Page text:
If Neighbors Have Their Way, These Geese Are Cooked


by Jim Keyworth

roundup staff reporter

Amy von Somogyi believes the ducks and geese that hang out at Green Valley Park are in peril, and she wants to do something about it.

Early in the morning and again at sunset, the waterfowl cross Country Club Drive en route from one lake to another.

"People coming around that curve frequently don't have time to stop and they keep getting hit by cars," she said.

To make matters worse, von Somogyi said, when one does get hurt, all the government agencies abdicate responsibility.

"A while ago, a goose got hit and I tried to get it some help," she said. "The Parks department said they aren't responsible, because they didn't put the birds there in the first place people did. Arizona Game and Fish said they're not responsible because they are domestic birds not wild ones."

Finally von Somogyi got assistance from the Payson Humane Society.

"They called Whispering Hope Ranch and they said they'd take it if we could catch it," she said. "The humane society helped me try to catch it, but we couldn't. That bird lived in pain for three weeks before it finally died."

When another duck got hit Tuesday night, von Somogyi decided it was time for action.

"It was flailing and in agony and nobody was willing to take it to a vet," she said. "I walk five miles a day at the park six days a week, and there are a lot of people who frequent the park who love those ducks and geese like their own children. There are others who hate them."

Payson Parks and Recreation Director Bill Schwind said he was even asked by the homeowner's association for the condos across the street to look into having the birds eradicated.

"Apparently they make a lot of noise between midnight and 4 a.m.," Schwind said.

He had Arizona Wildlife Services survey the waterfowl population at the park and provide a quote for their removal. The agency offered to solve the problem by stunning the birds with poisoned bread, then either relocating or euthanizing them.

"We don't want to go to that extreme, so we're kind of at a crossroads with the birds," Schwind said. "Basically we let them be, but we don't provide them any habitats or anything."

Schwind guesses there are about 70 ducks and geese in Green Valley Park and that their numbers have remained fairly steady over the years. He agreed with von Somogyi that many park visitors love the waterfowl.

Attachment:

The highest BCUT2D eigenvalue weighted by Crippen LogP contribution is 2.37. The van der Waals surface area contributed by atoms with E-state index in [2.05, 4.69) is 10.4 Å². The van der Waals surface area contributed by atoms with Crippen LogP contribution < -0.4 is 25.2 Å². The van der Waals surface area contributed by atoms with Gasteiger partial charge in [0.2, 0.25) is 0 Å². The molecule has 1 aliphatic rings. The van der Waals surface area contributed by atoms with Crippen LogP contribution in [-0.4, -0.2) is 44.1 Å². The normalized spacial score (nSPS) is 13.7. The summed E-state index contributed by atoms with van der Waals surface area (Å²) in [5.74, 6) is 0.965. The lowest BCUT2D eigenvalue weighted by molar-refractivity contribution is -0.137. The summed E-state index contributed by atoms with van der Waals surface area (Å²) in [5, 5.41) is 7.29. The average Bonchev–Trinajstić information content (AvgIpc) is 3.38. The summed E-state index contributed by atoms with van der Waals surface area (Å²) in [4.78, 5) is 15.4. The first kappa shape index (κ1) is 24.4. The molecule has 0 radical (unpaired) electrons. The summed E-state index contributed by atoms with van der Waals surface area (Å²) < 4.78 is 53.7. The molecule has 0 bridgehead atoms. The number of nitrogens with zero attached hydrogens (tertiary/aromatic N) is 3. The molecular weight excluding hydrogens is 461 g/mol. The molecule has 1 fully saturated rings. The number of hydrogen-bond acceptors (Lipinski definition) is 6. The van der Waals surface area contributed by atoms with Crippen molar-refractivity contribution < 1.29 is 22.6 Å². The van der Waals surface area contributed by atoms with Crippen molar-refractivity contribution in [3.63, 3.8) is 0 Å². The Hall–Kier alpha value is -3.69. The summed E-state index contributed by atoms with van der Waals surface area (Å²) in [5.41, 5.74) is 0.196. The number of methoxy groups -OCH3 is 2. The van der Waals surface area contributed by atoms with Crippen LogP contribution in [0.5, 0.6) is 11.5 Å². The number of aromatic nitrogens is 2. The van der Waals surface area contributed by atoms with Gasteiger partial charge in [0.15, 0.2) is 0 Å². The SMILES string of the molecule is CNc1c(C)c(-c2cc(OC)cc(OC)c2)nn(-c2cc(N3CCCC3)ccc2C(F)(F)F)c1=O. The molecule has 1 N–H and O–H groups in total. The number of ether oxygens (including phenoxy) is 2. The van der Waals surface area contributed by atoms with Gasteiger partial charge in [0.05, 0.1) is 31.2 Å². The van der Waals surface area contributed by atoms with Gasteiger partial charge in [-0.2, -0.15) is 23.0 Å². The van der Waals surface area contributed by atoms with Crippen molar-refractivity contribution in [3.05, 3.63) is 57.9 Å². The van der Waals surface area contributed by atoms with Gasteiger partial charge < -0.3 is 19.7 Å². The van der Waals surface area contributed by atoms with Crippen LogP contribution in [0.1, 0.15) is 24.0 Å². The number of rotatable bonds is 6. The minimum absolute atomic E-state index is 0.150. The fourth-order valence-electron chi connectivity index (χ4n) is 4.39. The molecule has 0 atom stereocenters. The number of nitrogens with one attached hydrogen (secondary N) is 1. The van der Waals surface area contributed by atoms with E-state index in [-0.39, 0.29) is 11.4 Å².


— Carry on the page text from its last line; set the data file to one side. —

One of the qualities people either love or hate is the way a line of birds will start across the street, only to turn around and go right back to the other side.

"One changes its mind and turns around right in the middle of the street and they all follow," von Somogyi said. "They're just such bird brains."

But motorists who have to slam on their brakes and then wait while the birds waddle across and then sometimes right back across Country Club Drive sometimes lose their patience.

Besides not being able to stop in time, birds are frequently hit when impatient motorists try to drive around or through them.

The situation is also hazardous to motorists, von Somogyi said.

"When people do stop for the ducks, other drivers can come around the curve and rear-end them," she said.

While there are yellow diamond signs with images of ducks on them to alert motorists at either end of the crossing area, von Somogyi said it isn't enough.

"The speed limit needs to be reduced through there to 15 miles an hour, or even less, and there needs to be signs that say 'Duck Crossing' in big, bold letters."

With birds falling by the wayside, she thinks the time for action is now and she's willing to be the point person. Options she's considering include making a presentation to the Payson Town Council, a petition drive, and/or taking up a collection to pay for more signs and for any veterinary bills incurred getting treatment for injured birds.

If the condo homeowner's association ever gets its way, that could become a moot point.

For more information, or to join the cause, call von Somogyi at 472-6268.

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